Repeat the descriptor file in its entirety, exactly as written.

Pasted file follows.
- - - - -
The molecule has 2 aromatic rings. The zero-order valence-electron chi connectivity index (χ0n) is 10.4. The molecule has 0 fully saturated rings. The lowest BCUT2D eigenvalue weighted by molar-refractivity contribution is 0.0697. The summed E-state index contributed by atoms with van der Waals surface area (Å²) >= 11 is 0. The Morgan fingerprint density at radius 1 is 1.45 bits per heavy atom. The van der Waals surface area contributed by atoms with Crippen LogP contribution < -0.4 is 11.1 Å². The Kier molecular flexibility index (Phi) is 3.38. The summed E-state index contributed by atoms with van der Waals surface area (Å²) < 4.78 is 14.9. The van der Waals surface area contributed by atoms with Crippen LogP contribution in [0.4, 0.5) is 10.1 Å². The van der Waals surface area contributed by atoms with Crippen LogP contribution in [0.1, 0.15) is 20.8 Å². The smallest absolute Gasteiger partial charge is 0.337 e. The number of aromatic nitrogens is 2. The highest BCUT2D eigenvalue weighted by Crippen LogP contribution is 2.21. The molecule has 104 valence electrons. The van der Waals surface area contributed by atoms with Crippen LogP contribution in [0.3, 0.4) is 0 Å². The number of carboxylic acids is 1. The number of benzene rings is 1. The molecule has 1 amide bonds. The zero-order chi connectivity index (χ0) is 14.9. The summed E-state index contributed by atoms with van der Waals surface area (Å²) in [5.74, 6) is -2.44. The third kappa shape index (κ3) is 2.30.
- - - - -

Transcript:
The molecule has 2 aromatic rings. The zero-order valence-electron chi connectivity index (χ0n) is 10.4. The molecule has 0 fully saturated rings. The lowest BCUT2D eigenvalue weighted by molar-refractivity contribution is 0.0697. The summed E-state index contributed by atoms with van der Waals surface area (Å²) >= 11 is 0. The Morgan fingerprint density at radius 1 is 1.45 bits per heavy atom. The van der Waals surface area contributed by atoms with Crippen LogP contribution < -0.4 is 11.1 Å². The Kier molecular flexibility index (Phi) is 3.38. The summed E-state index contributed by atoms with van der Waals surface area (Å²) < 4.78 is 14.9. The van der Waals surface area contributed by atoms with Crippen LogP contribution in [0.4, 0.5) is 10.1 Å². The van der Waals surface area contributed by atoms with Crippen LogP contribution in [0.1, 0.15) is 20.8 Å². The smallest absolute Gasteiger partial charge is 0.337 e. The number of aromatic nitrogens is 2. The highest BCUT2D eigenvalue weighted by Crippen LogP contribution is 2.21. The molecule has 104 valence electrons. The van der Waals surface area contributed by atoms with Crippen LogP contribution in [0.3, 0.4) is 0 Å². The number of carboxylic acids is 1. The number of benzene rings is 1. The molecule has 1 amide bonds. The zero-order chi connectivity index (χ0) is 14.9. The summed E-state index contributed by atoms with van der Waals surface area (Å²) in [5.74, 6) is -2.44. The third kappa shape index (κ3) is 2.30.